The same pattern has been shown in wild mice and in fish living with high levels of predator threat. These neurochemical signals parallel those seen in rodent models of PTSD that researchers have long used to understand the syndrome in humans.

Despite the mounting evidence that a wide range of animals experience long-term impacts of extreme stress, many psychologists still see PTSD as a uniquely human problem. “PTSD is defined in terms of human responses,” says David Diamond, a neurobiologist at the University of South Florida. “There is no biological measure — you can’t get a blood test that says someone has PTSD. This is a psychological disease, and that’s why I call it a human disorder. Because a rat can’t tell you how it feels.”

Some researchers now disagree with this human-centric view of PTSD, however. “A lot of things are shared between humans and other mammals,” says Sarah Mathew, an evolutionary anthropologist at Arizona State University. This includes learning about and responding to danger, and avoiding situations that present life-threatening risks. Mathew believes that PTSD has deep evolutionary roots, and that some of its symptoms arise from adaptations — like a heightened state of alert — that allow individuals of many species, including our own, to manage danger.

This evolutionary perspective is beginning to change minds. Clinchy and Zanette have organized conferences on the ecology of fear and PTSD that bring together ecologists, psychiatrists and psychologists. “The psychiatrists and psychologists were talking about PTSD as maladaptive,” recalls Clinchy. “We were arguing that this is an adaptive behaviour, to show these extreme reactions in this particular context, because that increases your survival.”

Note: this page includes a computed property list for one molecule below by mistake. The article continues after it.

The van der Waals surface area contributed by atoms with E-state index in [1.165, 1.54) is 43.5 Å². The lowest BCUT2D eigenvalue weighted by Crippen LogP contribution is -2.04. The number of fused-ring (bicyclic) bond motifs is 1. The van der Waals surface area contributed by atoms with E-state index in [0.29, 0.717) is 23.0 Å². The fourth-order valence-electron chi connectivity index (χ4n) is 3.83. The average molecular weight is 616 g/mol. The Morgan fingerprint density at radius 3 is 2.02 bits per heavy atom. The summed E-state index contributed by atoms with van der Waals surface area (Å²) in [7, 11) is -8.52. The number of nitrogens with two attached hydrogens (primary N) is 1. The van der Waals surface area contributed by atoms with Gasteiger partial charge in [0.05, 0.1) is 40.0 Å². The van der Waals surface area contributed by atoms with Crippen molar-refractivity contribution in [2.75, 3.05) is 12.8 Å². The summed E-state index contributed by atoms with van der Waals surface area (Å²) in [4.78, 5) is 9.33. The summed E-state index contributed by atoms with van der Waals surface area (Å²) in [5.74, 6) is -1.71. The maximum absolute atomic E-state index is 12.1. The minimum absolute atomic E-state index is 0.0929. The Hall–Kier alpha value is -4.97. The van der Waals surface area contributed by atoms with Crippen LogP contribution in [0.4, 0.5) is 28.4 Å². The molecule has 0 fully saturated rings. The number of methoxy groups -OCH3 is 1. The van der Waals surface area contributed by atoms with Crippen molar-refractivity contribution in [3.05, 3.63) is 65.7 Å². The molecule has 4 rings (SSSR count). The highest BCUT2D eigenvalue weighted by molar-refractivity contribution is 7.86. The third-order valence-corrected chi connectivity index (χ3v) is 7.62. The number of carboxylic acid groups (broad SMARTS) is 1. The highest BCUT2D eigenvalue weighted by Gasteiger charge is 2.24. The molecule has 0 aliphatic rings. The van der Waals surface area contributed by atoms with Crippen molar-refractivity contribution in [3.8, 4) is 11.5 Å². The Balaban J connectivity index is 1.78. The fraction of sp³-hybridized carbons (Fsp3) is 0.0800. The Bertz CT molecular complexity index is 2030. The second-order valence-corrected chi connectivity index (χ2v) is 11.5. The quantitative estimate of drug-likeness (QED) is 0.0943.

Diamond came to agree. The brain of someone with PTSD, he says, “is not a damaged or dysfunctional brain, but an overprotective brain”.

“You’re talking about someone that has survived an attack on his or her life,” he adds. “So the hypervigilance, the inability to sleep, the persistent nightmares that cause the person to relive the trauma — this is part of an adaptive response gone awry.”

“There’s a stigma involved in PTSD, frequently,” says Zanette, “so people don’t seek treatment. But if patients can understand that their symptoms are perfectly normal, that there is an evolutionary function for their symptoms, this might relieve some of the stigma around it so that people might go and seek treatment.”

* This article originally appeared in Knowable Magazine, and is republished under a Creative Commons licence.

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